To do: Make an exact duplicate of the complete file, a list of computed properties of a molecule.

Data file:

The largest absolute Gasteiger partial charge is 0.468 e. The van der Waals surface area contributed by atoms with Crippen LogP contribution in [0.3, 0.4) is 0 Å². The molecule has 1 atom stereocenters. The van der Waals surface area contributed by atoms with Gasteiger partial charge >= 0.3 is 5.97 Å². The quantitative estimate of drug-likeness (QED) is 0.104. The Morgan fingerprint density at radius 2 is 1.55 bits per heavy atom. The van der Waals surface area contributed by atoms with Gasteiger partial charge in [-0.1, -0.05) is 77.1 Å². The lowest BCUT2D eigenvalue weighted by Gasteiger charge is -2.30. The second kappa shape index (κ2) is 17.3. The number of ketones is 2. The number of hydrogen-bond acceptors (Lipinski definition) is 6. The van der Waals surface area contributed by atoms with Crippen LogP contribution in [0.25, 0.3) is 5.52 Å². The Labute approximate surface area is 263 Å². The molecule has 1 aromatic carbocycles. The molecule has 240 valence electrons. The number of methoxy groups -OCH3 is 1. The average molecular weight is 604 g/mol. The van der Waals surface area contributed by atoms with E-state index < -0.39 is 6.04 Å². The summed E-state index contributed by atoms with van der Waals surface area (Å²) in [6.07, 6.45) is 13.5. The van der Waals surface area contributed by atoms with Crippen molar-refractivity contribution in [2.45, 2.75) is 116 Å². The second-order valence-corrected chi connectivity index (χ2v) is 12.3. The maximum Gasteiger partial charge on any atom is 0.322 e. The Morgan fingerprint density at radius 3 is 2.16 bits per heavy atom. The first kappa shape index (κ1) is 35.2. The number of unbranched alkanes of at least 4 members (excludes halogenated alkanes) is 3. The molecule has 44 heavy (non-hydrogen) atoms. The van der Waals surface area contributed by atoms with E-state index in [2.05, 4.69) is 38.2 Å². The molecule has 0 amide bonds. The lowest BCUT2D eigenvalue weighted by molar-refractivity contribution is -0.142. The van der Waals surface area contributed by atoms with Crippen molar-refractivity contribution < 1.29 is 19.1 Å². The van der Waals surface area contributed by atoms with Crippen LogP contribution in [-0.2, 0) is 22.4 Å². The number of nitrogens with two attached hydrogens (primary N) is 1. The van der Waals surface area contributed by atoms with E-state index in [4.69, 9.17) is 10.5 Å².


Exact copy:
The largest absolute Gasteiger partial charge is 0.468 e. The van der Waals surface area contributed by atoms with Crippen LogP contribution in [0.3, 0.4) is 0 Å². The molecule has 1 atom stereocenters. The van der Waals surface area contributed by atoms with Gasteiger partial charge >= 0.3 is 5.97 Å². The quantitative estimate of drug-likeness (QED) is 0.104. The Morgan fingerprint density at radius 2 is 1.55 bits per heavy atom. The van der Waals surface area contributed by atoms with Gasteiger partial charge in [-0.1, -0.05) is 77.1 Å². The lowest BCUT2D eigenvalue weighted by Gasteiger charge is -2.30. The second kappa shape index (κ2) is 17.3. The number of ketones is 2. The number of hydrogen-bond acceptors (Lipinski definition) is 6. The van der Waals surface area contributed by atoms with Crippen LogP contribution in [0.25, 0.3) is 5.52 Å². The Labute approximate surface area is 263 Å². The molecule has 1 aromatic carbocycles. The molecule has 240 valence electrons. The number of methoxy groups -OCH3 is 1. The average molecular weight is 604 g/mol. The van der Waals surface area contributed by atoms with E-state index < -0.39 is 6.04 Å². The summed E-state index contributed by atoms with van der Waals surface area (Å²) in [6.07, 6.45) is 13.5. The van der Waals surface area contributed by atoms with Crippen molar-refractivity contribution in [2.45, 2.75) is 116 Å². The second-order valence-corrected chi connectivity index (χ2v) is 12.3. The maximum Gasteiger partial charge on any atom is 0.322 e. The Morgan fingerprint density at radius 3 is 2.16 bits per heavy atom. The first kappa shape index (κ1) is 35.2. The number of unbranched alkanes of at least 4 members (excludes halogenated alkanes) is 3. The molecule has 44 heavy (non-hydrogen) atoms. The van der Waals surface area contributed by atoms with E-state index in [2.05, 4.69) is 38.2 Å². The molecule has 0 amide bonds. The lowest BCUT2D eigenvalue weighted by molar-refractivity contribution is -0.142. The van der Waals surface area contributed by atoms with Crippen molar-refractivity contribution < 1.29 is 19.1 Å². The van der Waals surface area contributed by atoms with Crippen LogP contribution in [-0.2, 0) is 22.4 Å². The number of nitrogens with two attached hydrogens (primary N) is 1. The van der Waals surface area contributed by atoms with E-state index in [4.69, 9.17) is 10.5 Å².